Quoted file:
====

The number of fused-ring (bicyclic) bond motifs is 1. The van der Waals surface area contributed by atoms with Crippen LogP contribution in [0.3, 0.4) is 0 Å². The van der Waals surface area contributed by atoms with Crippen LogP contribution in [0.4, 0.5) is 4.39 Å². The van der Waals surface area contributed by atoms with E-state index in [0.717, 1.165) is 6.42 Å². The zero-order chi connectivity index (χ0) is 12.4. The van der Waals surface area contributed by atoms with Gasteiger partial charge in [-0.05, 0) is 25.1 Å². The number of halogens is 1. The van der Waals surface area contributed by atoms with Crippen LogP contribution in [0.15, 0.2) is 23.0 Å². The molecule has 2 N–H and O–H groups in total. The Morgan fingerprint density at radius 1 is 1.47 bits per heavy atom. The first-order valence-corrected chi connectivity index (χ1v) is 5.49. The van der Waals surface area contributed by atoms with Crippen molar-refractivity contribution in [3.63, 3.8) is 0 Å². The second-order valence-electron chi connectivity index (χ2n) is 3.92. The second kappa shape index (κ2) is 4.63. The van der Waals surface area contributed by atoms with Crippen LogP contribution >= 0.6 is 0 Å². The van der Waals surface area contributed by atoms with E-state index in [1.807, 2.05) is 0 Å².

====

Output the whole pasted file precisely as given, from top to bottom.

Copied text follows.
The number of fused-ring (bicyclic) bond motifs is 1. The van der Waals surface area contributed by atoms with Crippen LogP contribution in [0.3, 0.4) is 0 Å². The van der Waals surface area contributed by atoms with Crippen LogP contribution in [0.4, 0.5) is 4.39 Å². The van der Waals surface area contributed by atoms with E-state index in [0.717, 1.165) is 6.42 Å². The zero-order chi connectivity index (χ0) is 12.4. The van der Waals surface area contributed by atoms with Gasteiger partial charge in [-0.05, 0) is 25.1 Å². The number of halogens is 1. The van der Waals surface area contributed by atoms with Crippen LogP contribution in [0.15, 0.2) is 23.0 Å². The molecule has 2 N–H and O–H groups in total. The Morgan fingerprint density at radius 1 is 1.47 bits per heavy atom. The first-order valence-corrected chi connectivity index (χ1v) is 5.49. The van der Waals surface area contributed by atoms with Crippen molar-refractivity contribution in [3.63, 3.8) is 0 Å². The second-order valence-electron chi connectivity index (χ2n) is 3.92. The second kappa shape index (κ2) is 4.63. The van der Waals surface area contributed by atoms with Crippen LogP contribution >= 0.6 is 0 Å². The van der Waals surface area contributed by atoms with E-state index in [1.807, 2.05) is 0 Å².